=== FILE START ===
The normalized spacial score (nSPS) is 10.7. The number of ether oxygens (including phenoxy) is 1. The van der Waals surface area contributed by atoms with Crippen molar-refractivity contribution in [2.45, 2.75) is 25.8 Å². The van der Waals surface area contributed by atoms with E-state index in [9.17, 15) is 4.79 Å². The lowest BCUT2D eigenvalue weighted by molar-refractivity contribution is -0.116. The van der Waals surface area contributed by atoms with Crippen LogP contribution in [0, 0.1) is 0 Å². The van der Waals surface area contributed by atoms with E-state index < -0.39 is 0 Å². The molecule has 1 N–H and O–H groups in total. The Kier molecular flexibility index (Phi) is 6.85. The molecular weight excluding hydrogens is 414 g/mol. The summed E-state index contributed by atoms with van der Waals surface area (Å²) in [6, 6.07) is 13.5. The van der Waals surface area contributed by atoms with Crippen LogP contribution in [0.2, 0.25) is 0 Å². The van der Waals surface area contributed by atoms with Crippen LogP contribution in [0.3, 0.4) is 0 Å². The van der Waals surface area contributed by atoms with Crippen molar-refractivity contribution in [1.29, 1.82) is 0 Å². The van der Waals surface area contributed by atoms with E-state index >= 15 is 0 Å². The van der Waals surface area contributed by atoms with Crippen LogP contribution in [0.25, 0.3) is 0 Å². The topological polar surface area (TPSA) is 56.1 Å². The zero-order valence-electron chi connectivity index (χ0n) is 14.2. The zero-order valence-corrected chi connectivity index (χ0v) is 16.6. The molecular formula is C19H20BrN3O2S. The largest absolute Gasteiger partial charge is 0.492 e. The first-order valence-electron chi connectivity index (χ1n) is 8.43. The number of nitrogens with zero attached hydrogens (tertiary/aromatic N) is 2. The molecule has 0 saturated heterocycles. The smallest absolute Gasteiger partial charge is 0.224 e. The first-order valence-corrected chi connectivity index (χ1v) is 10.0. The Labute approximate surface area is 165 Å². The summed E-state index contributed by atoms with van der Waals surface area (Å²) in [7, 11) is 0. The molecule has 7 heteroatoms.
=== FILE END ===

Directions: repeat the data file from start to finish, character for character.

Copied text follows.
The normalized spacial score (nSPS) is 10.7. The number of ether oxygens (including phenoxy) is 1. The van der Waals surface area contributed by atoms with Crippen molar-refractivity contribution in [2.45, 2.75) is 25.8 Å². The van der Waals surface area contributed by atoms with E-state index in [9.17, 15) is 4.79 Å². The lowest BCUT2D eigenvalue weighted by molar-refractivity contribution is -0.116. The van der Waals surface area contributed by atoms with Crippen LogP contribution in [0, 0.1) is 0 Å². The van der Waals surface area contributed by atoms with E-state index < -0.39 is 0 Å². The molecule has 1 N–H and O–H groups in total. The Kier molecular flexibility index (Phi) is 6.85. The molecular weight excluding hydrogens is 414 g/mol. The summed E-state index contributed by atoms with van der Waals surface area (Å²) in [6, 6.07) is 13.5. The van der Waals surface area contributed by atoms with Crippen LogP contribution in [0.2, 0.25) is 0 Å². The van der Waals surface area contributed by atoms with Crippen LogP contribution in [0.3, 0.4) is 0 Å². The van der Waals surface area contributed by atoms with Crippen molar-refractivity contribution in [1.29, 1.82) is 0 Å². The van der Waals surface area contributed by atoms with E-state index >= 15 is 0 Å². The van der Waals surface area contributed by atoms with Crippen LogP contribution in [0.25, 0.3) is 0 Å². The topological polar surface area (TPSA) is 56.1 Å². The zero-order valence-electron chi connectivity index (χ0n) is 14.2. The zero-order valence-corrected chi connectivity index (χ0v) is 16.6. The molecular formula is C19H20BrN3O2S. The largest absolute Gasteiger partial charge is 0.492 e. The first-order valence-electron chi connectivity index (χ1n) is 8.43. The number of nitrogens with zero attached hydrogens (tertiary/aromatic N) is 2. The molecule has 0 saturated heterocycles. The smallest absolute Gasteiger partial charge is 0.224 e. The first-order valence-corrected chi connectivity index (χ1v) is 10.0. The Labute approximate surface area is 165 Å². The summed E-state index contributed by atoms with van der Waals surface area (Å²) in [7, 11) is 0. The molecule has 7 heteroatoms.